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The RBC CASH Index, yet another barometer of nationwide consumer confidence, said that in the aftermath of Hurricane Katrina’s devastation of America’s Gulf Coast, the confidence index dropped to 61.5 in early September, down from 72.6 in August and the lowest rating in this particular measurement since March 2003.

It also is a marke4d change from September 2004, when the index was at 103.4.

The study also measured consumers’ economic expectations – which came in at –13.5, the first time this rating has gone into negative numbers and a more than 40-point drop from the 32.2 expectations index in August 2005.
KC's View:
This study came out a week after Retail Forward’s monthly Future Spending Index suggested that the coming month should be a good one, with the index rising to 104.6 from 103.5 last month…a week after the Conference Board reported that its August consumer confidence index climbed to 105.6 this month from a revised 103.6 in July…and after the University of Michigan’s Consumer Sentiment Index said that consumer confidence for August was at an 89.1 level, down from 96.5 for July and 96.0 for June, but above an 86.9 reading in May.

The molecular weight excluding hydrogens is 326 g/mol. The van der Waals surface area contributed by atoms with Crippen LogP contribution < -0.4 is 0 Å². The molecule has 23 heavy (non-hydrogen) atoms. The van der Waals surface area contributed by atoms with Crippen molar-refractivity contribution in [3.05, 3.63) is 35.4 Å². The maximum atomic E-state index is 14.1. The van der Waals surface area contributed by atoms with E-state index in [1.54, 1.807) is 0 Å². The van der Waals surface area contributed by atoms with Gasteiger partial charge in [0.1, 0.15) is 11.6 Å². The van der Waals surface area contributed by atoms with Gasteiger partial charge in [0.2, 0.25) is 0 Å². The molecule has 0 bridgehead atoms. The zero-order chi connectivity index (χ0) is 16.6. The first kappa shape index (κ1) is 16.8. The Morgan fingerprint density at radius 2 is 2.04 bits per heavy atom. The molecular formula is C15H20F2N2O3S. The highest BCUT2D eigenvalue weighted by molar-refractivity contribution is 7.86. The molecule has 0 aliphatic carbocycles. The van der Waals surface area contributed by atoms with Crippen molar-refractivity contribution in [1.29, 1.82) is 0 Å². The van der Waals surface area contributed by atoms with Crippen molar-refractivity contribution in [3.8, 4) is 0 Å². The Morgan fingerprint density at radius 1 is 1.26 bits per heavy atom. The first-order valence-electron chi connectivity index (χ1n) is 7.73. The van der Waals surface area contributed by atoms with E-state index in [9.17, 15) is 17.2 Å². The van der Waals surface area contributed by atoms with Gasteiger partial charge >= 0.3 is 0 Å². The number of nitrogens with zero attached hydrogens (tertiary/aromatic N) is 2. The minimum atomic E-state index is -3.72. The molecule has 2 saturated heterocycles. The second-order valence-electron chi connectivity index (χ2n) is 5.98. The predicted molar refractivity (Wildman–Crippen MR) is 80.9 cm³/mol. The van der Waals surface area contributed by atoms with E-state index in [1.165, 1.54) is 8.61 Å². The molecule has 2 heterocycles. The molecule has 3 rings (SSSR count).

Meaning two things.

One is that the first week of September may be a real turning point in how consumers feel about the national economy and their own prospects, especially as they watched the disaster unfolding on the Gulf while paying outrageous sums to fill their gas tanks.

The other is that, as William Goldman once famously said about Hollywood, “Nobody knows anything.”

Stock trader Peter Lynch once said that “if all the economists in the world were laid end to end, it wouldn't be a bad thing.” On that note, we’ll let you fill in your own joke here.